LIMA – Peru’s Economy Minister Alfredo Thorne denied on Friday he had sought to pressure the Andean nation’s comptroller into supporting a contract for the construction of an airport near the colonial city of Cuzco.
In remarks to the opposition-controlled unicameral legislature, Thorne said his meeting with Edgar Alarcon came at the latter’s request and that an audio recording of that May 17 conversation – replayed on a TV program – had been made secretly and was misleading because there were gaps in the tape.
Thorne said during the extraordinary session that some of the phrases he used could be misinterpreted out of context but that at no time did he pressure the comptroller.
He also said it was regrettable that members of the conservative opposition Popular Force party were unconcerned about the fact he had been surreptitiously taped in his own office.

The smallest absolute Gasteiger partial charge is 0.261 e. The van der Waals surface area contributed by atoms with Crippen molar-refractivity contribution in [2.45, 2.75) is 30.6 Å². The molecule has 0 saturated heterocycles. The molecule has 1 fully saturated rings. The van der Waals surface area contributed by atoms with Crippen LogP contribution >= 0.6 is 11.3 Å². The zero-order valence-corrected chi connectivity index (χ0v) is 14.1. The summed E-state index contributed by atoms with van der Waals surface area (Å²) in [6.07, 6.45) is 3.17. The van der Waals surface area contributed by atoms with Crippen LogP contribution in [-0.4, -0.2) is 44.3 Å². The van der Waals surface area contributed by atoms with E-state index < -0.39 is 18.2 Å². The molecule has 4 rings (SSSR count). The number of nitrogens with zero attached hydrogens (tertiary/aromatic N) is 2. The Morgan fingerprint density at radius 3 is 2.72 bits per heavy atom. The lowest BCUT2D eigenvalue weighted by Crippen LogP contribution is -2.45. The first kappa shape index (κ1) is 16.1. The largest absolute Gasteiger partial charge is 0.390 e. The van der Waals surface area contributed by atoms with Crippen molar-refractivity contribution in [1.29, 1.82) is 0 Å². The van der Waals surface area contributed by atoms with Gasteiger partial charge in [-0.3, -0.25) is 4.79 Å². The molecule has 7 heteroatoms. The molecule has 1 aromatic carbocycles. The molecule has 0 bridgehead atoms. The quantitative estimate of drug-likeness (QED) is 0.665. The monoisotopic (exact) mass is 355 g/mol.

On the recording, Thorne appeared to try to persuade Alarcon not to publish a report on alleged irregularities in a contract the government had signed with Argentine-Peruvian consortium Kuntur Wasi for construction of the Cuzco airport.
The contract was canceled last month.
After the recording came to light, Thorne accused Alarcon of having illegally taped the conversation. The comptroller responded by saying this week that his job is not to make recordings but to conduct audits.
At one point in the conversation, Thorne can be heard saying that President Pedro Pablo Kuczynski asked him to explain to Alarcon the importance of investment projects like the airport and insinuating that approval of the deal was a pre-condition for a higher budget for the comptroller’s office.
Kuczynski said on Friday that his administration had a “replacement plan” ready in the event Thorne is forced to resign over the alleged quid-pro-quo offer.
He added, however, that he did not think it would be necessary to implement the plan.